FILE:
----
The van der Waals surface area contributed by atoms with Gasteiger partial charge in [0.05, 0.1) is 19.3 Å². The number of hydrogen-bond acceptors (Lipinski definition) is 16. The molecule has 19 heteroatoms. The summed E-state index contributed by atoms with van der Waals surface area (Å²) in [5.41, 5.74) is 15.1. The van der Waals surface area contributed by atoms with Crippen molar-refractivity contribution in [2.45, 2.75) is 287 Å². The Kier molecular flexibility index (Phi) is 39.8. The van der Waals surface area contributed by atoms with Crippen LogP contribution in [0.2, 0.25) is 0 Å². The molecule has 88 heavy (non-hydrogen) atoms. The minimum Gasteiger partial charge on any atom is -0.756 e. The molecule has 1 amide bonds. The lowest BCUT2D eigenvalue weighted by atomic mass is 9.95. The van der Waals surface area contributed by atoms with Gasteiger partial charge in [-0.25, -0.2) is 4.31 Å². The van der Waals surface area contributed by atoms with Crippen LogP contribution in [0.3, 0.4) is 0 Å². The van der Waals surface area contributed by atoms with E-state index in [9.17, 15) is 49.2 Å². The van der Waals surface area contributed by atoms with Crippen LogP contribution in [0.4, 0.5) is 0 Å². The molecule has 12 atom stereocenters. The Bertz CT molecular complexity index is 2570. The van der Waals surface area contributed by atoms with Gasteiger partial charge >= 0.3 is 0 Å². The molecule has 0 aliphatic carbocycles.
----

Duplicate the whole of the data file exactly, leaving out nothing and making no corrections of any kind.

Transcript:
The van der Waals surface area contributed by atoms with Gasteiger partial charge in [0.05, 0.1) is 19.3 Å². The number of hydrogen-bond acceptors (Lipinski definition) is 16. The molecule has 19 heteroatoms. The summed E-state index contributed by atoms with van der Waals surface area (Å²) in [5.41, 5.74) is 15.1. The van der Waals surface area contributed by atoms with Crippen molar-refractivity contribution in [2.45, 2.75) is 287 Å². The Kier molecular flexibility index (Phi) is 39.8. The van der Waals surface area contributed by atoms with Crippen LogP contribution in [0.2, 0.25) is 0 Å². The molecule has 88 heavy (non-hydrogen) atoms. The minimum Gasteiger partial charge on any atom is -0.756 e. The molecule has 1 amide bonds. The lowest BCUT2D eigenvalue weighted by atomic mass is 9.95. The van der Waals surface area contributed by atoms with Gasteiger partial charge in [-0.25, -0.2) is 4.31 Å². The van der Waals surface area contributed by atoms with Crippen LogP contribution in [0.3, 0.4) is 0 Å². The van der Waals surface area contributed by atoms with E-state index in [9.17, 15) is 49.2 Å². The van der Waals surface area contributed by atoms with Crippen LogP contribution in [0.4, 0.5) is 0 Å². The molecule has 12 atom stereocenters. The Bertz CT molecular complexity index is 2570. The van der Waals surface area contributed by atoms with Gasteiger partial charge >= 0.3 is 0 Å². The molecule has 0 aliphatic carbocycles.